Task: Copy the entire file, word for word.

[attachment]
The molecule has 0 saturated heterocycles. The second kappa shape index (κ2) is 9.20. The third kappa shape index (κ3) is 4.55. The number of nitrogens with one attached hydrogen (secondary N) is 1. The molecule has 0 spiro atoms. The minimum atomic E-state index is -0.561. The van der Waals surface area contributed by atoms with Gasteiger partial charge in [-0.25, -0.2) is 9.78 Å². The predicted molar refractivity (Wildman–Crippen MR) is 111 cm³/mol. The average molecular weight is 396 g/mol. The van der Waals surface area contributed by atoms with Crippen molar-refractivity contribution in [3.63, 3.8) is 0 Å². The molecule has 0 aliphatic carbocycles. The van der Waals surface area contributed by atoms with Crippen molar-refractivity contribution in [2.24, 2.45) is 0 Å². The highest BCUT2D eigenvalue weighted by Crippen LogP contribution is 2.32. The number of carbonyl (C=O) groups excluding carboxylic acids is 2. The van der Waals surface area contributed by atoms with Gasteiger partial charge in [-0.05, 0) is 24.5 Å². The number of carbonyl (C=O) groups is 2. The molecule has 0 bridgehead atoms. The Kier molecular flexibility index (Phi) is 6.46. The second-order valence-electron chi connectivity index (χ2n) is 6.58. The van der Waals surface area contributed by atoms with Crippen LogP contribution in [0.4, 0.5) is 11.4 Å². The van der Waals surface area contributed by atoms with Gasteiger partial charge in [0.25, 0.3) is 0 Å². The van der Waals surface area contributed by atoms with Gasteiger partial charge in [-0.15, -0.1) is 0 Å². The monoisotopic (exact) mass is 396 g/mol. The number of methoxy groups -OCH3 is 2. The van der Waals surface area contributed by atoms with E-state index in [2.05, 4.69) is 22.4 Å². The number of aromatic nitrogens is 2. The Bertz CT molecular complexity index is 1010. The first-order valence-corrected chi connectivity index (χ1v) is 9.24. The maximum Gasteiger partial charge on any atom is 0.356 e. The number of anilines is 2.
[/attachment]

The molecule has 0 saturated heterocycles. The second kappa shape index (κ2) is 9.20. The third kappa shape index (κ3) is 4.55. The number of nitrogens with one attached hydrogen (secondary N) is 1. The molecule has 0 spiro atoms. The minimum atomic E-state index is -0.561. The van der Waals surface area contributed by atoms with Gasteiger partial charge in [-0.25, -0.2) is 9.78 Å². The predicted molar refractivity (Wildman–Crippen MR) is 111 cm³/mol. The average molecular weight is 396 g/mol. The van der Waals surface area contributed by atoms with Crippen molar-refractivity contribution in [3.63, 3.8) is 0 Å². The molecule has 0 aliphatic carbocycles. The van der Waals surface area contributed by atoms with Crippen molar-refractivity contribution in [2.24, 2.45) is 0 Å². The highest BCUT2D eigenvalue weighted by Crippen LogP contribution is 2.32. The number of carbonyl (C=O) groups excluding carboxylic acids is 2. The van der Waals surface area contributed by atoms with Gasteiger partial charge in [-0.05, 0) is 24.5 Å². The number of carbonyl (C=O) groups is 2. The molecule has 0 bridgehead atoms. The Kier molecular flexibility index (Phi) is 6.46. The second-order valence-electron chi connectivity index (χ2n) is 6.58. The van der Waals surface area contributed by atoms with Crippen LogP contribution in [0.4, 0.5) is 11.4 Å². The van der Waals surface area contributed by atoms with Gasteiger partial charge in [0.25, 0.3) is 0 Å². The van der Waals surface area contributed by atoms with Gasteiger partial charge in [-0.15, -0.1) is 0 Å². The monoisotopic (exact) mass is 396 g/mol. The number of methoxy groups -OCH3 is 2. The van der Waals surface area contributed by atoms with E-state index in [2.05, 4.69) is 22.4 Å². The number of aromatic nitrogens is 2. The Bertz CT molecular complexity index is 1010. The first-order valence-corrected chi connectivity index (χ1v) is 9.24. The maximum Gasteiger partial charge on any atom is 0.356 e. The number of anilines is 2.